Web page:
Back in 1996-1997 I lived off Merrion Square in Dublin and took a route up Westland Row to Fenian Street to get to my apartment from school. After I read Ulysses I took particular interest in Bloom's route in Lotus Eaters, where he heads up Westland Row to Sweny's chemists for a bar of lemon soap (the pharmacy was still selling lemon soap to dork tourists nearly a century later). I went to the national library to look up old photographs of the street, and I found this one that looks like it was from the mid to late 1940s. That's the commuter rail track (now used by DART) to the Pearse Street station, and the Church of St. Andrew on the right.
Suddenly I was floored by a sign hanging above a sidewalk I used every single day, just in front of the lady with the pram. The unusual name of my small Michigan hometown ("Kalamazoo") appeared on a sign for a dole agent. The word "Kalamazoo" is derived from the Potawatomi word negikanamazo and has no business being on a sign in Dublin, Ireland. The sign read something like "David Meland (or Melard) Ltd., Dole Agents, Kalamazoo." This was before research involved simply googling something, and I spent months in local archives trying to figure it out or track down someone who could explain it to me. The closest I could come to an explanation was that the Glenn Miller song "I've got a gal in Kalamazoo" was known in Ireland at the time and the word was unusual enough to add to a sign and make it stand out:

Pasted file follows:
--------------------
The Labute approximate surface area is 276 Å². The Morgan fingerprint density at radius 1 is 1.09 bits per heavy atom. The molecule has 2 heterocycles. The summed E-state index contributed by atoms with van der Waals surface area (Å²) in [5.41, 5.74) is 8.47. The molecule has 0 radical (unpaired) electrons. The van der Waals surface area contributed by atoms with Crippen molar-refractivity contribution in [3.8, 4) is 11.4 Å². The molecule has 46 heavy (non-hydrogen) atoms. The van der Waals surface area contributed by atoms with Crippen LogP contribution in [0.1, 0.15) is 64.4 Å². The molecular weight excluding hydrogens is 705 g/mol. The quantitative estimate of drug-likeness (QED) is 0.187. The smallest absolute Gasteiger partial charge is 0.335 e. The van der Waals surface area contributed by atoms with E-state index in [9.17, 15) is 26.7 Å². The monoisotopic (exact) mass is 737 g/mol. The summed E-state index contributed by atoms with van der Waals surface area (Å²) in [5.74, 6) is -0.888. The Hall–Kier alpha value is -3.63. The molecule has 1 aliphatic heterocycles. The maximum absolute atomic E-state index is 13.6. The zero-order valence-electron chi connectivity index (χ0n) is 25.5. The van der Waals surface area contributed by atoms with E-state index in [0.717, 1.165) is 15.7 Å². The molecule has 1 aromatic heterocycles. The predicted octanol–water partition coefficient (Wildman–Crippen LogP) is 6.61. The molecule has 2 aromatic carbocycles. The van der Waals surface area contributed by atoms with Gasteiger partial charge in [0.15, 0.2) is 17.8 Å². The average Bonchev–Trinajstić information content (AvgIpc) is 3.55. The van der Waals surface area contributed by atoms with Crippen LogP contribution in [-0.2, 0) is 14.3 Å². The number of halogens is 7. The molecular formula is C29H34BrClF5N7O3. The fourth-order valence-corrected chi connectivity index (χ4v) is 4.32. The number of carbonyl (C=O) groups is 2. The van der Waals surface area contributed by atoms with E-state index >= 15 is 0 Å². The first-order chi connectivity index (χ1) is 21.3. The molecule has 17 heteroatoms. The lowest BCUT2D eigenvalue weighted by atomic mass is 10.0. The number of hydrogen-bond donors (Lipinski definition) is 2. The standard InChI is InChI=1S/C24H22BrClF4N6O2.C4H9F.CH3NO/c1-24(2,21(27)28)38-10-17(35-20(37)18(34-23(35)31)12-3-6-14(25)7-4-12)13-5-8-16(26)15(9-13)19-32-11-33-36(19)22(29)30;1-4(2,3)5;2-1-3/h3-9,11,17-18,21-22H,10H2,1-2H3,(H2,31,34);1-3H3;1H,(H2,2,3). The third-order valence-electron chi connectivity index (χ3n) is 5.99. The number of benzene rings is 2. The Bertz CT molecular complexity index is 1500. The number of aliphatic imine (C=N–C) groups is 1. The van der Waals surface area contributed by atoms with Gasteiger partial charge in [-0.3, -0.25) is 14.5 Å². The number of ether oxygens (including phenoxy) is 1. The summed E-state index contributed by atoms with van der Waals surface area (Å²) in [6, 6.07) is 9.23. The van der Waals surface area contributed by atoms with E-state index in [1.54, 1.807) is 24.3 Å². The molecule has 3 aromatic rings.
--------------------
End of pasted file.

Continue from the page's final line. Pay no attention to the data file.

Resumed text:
I'm sure an old ad man like Leopold Bloom would approve.
I was able to enlarge the photo on the library's photocopier (and felt lucky to be allowed to do so) and I kept the photocopy among my treasured things for a long time. After losing track of it years ago, I just found it again, stuffed between the pages of a book and I spent the last few days googling to see if there was any information about it now on the Internet, but still my trail ran cold. I sort of like that it's still a mystery, even if it feels less cosmic to me now. When my wife (then my girlfriend) moved to Dublin from Kalamazoo later that year, she took an apartment across the street from that sign. Spending the last few days poking around photo archives of Dublin made me miss our time there back when we were kids, and a part of me wants to go back to see all that's changed.
This being Bloomsday, I also have to link to the amazing project slowly revealing itself over at Ulysses Seen, Throwaway Horse's comic-book style version of James Joyce's great novel. Right now the only chapter available is the first, and I really look forward to see how the editors/artists handle some of the later chapters. Cyclops? Circe? Here is an illustration of Stephen, Buck, and Hained at the Martello Tower from Telemachus.
Ulysses Seen is a great way to revisit the novel and the product of a lot of thought and hard work. I hope they have the fortitude to see the project through to completion (it really would have helped me back when I was a student glancing back and forth between the text and annotations). If you've ever struggled with the novel, this is a great way to help visualize what's happening in the sometimes hopelessly inscrutable text.
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